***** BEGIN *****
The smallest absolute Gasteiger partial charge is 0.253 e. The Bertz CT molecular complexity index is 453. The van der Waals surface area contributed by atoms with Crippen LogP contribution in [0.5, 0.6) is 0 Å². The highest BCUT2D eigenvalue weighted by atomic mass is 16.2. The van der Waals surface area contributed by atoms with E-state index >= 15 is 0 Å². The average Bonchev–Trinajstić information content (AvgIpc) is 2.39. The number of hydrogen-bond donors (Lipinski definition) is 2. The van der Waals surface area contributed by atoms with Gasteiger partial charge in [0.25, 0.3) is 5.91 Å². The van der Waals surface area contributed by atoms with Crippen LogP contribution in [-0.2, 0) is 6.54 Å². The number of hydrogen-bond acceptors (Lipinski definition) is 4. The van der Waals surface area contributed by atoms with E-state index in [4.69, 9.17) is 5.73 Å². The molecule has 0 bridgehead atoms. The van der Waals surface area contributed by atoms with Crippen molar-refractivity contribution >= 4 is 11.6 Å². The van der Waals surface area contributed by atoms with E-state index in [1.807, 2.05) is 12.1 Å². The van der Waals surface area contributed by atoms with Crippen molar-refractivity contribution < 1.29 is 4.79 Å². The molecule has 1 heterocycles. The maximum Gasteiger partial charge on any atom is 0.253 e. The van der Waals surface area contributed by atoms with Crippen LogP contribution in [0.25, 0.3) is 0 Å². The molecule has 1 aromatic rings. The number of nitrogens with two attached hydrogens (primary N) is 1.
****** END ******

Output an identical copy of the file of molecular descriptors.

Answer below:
The smallest absolute Gasteiger partial charge is 0.253 e. The Bertz CT molecular complexity index is 453. The van der Waals surface area contributed by atoms with Crippen LogP contribution in [0.5, 0.6) is 0 Å². The highest BCUT2D eigenvalue weighted by atomic mass is 16.2. The van der Waals surface area contributed by atoms with E-state index >= 15 is 0 Å². The average Bonchev–Trinajstić information content (AvgIpc) is 2.39. The number of hydrogen-bond donors (Lipinski definition) is 2. The van der Waals surface area contributed by atoms with Gasteiger partial charge in [0.25, 0.3) is 5.91 Å². The van der Waals surface area contributed by atoms with Crippen LogP contribution in [-0.2, 0) is 6.54 Å². The number of hydrogen-bond acceptors (Lipinski definition) is 4. The van der Waals surface area contributed by atoms with E-state index in [4.69, 9.17) is 5.73 Å². The molecule has 0 bridgehead atoms. The van der Waals surface area contributed by atoms with Crippen molar-refractivity contribution >= 4 is 11.6 Å². The van der Waals surface area contributed by atoms with E-state index in [1.807, 2.05) is 12.1 Å². The van der Waals surface area contributed by atoms with Crippen molar-refractivity contribution < 1.29 is 4.79 Å². The molecule has 1 heterocycles. The maximum Gasteiger partial charge on any atom is 0.253 e. The van der Waals surface area contributed by atoms with Crippen LogP contribution in [0.25, 0.3) is 0 Å². The molecule has 1 aromatic rings. The number of nitrogens with two attached hydrogens (primary N) is 1.